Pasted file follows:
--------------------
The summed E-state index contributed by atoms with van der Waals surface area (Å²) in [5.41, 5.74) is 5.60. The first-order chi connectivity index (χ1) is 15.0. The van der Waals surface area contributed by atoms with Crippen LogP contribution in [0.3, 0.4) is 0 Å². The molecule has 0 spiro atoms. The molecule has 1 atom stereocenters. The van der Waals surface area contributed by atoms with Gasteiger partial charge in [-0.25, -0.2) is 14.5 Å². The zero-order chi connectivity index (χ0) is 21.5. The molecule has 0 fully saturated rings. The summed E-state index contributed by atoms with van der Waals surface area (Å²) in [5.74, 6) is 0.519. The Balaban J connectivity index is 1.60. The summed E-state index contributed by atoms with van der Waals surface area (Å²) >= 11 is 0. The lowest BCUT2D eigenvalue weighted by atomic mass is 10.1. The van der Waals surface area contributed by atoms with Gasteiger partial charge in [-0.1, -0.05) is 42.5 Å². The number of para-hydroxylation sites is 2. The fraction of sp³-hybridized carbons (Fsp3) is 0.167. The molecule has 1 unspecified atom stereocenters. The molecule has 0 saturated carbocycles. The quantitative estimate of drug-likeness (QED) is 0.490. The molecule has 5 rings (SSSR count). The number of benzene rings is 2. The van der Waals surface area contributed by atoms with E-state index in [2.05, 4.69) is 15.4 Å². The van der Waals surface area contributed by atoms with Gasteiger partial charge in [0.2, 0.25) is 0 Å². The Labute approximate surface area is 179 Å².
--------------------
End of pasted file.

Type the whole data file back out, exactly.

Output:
The summed E-state index contributed by atoms with van der Waals surface area (Å²) in [5.41, 5.74) is 5.60. The first-order chi connectivity index (χ1) is 15.0. The van der Waals surface area contributed by atoms with Crippen LogP contribution in [0.3, 0.4) is 0 Å². The molecule has 0 spiro atoms. The molecule has 1 atom stereocenters. The van der Waals surface area contributed by atoms with Gasteiger partial charge in [-0.25, -0.2) is 14.5 Å². The zero-order chi connectivity index (χ0) is 21.5. The molecule has 0 fully saturated rings. The summed E-state index contributed by atoms with van der Waals surface area (Å²) in [5.74, 6) is 0.519. The Balaban J connectivity index is 1.60. The summed E-state index contributed by atoms with van der Waals surface area (Å²) >= 11 is 0. The lowest BCUT2D eigenvalue weighted by atomic mass is 10.1. The van der Waals surface area contributed by atoms with Gasteiger partial charge in [-0.1, -0.05) is 42.5 Å². The number of para-hydroxylation sites is 2. The fraction of sp³-hybridized carbons (Fsp3) is 0.167. The molecule has 1 unspecified atom stereocenters. The molecule has 0 saturated carbocycles. The quantitative estimate of drug-likeness (QED) is 0.490. The molecule has 5 rings (SSSR count). The number of benzene rings is 2. The van der Waals surface area contributed by atoms with E-state index in [2.05, 4.69) is 15.4 Å². The van der Waals surface area contributed by atoms with Gasteiger partial charge in [0.2, 0.25) is 0 Å². The Labute approximate surface area is 179 Å².